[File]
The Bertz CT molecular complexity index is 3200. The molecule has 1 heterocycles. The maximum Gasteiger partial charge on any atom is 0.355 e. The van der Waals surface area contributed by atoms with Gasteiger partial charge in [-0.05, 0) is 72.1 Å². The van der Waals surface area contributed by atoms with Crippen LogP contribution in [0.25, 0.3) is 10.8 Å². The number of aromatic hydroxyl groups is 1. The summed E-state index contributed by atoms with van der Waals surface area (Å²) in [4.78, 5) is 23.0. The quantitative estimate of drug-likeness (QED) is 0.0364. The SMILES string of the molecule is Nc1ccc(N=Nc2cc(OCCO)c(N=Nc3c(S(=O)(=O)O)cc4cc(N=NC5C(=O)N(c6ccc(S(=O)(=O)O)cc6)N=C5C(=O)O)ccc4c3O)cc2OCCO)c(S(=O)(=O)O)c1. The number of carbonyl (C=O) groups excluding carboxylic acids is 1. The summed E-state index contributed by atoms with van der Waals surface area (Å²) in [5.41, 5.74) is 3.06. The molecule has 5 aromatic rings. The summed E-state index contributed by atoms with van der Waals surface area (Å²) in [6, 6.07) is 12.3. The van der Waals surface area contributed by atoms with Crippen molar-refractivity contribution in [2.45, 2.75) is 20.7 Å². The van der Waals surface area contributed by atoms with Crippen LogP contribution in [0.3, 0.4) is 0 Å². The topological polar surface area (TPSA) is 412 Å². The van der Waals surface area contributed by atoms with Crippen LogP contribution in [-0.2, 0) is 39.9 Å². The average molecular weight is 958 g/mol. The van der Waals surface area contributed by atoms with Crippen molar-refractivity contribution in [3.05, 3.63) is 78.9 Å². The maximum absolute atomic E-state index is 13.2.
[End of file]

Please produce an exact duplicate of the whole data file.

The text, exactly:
The Bertz CT molecular complexity index is 3200. The molecule has 1 heterocycles. The maximum Gasteiger partial charge on any atom is 0.355 e. The van der Waals surface area contributed by atoms with Gasteiger partial charge in [-0.05, 0) is 72.1 Å². The van der Waals surface area contributed by atoms with Crippen LogP contribution in [0.25, 0.3) is 10.8 Å². The number of aromatic hydroxyl groups is 1. The summed E-state index contributed by atoms with van der Waals surface area (Å²) in [4.78, 5) is 23.0. The quantitative estimate of drug-likeness (QED) is 0.0364. The SMILES string of the molecule is Nc1ccc(N=Nc2cc(OCCO)c(N=Nc3c(S(=O)(=O)O)cc4cc(N=NC5C(=O)N(c6ccc(S(=O)(=O)O)cc6)N=C5C(=O)O)ccc4c3O)cc2OCCO)c(S(=O)(=O)O)c1. The number of carbonyl (C=O) groups excluding carboxylic acids is 1. The summed E-state index contributed by atoms with van der Waals surface area (Å²) in [5.41, 5.74) is 3.06. The molecule has 5 aromatic rings. The summed E-state index contributed by atoms with van der Waals surface area (Å²) in [6, 6.07) is 12.3. The van der Waals surface area contributed by atoms with Crippen molar-refractivity contribution in [2.45, 2.75) is 20.7 Å². The van der Waals surface area contributed by atoms with Crippen LogP contribution in [0.3, 0.4) is 0 Å². The topological polar surface area (TPSA) is 412 Å². The van der Waals surface area contributed by atoms with Crippen LogP contribution in [-0.2, 0) is 39.9 Å². The average molecular weight is 958 g/mol. The van der Waals surface area contributed by atoms with Crippen molar-refractivity contribution in [3.05, 3.63) is 78.9 Å². The maximum absolute atomic E-state index is 13.2.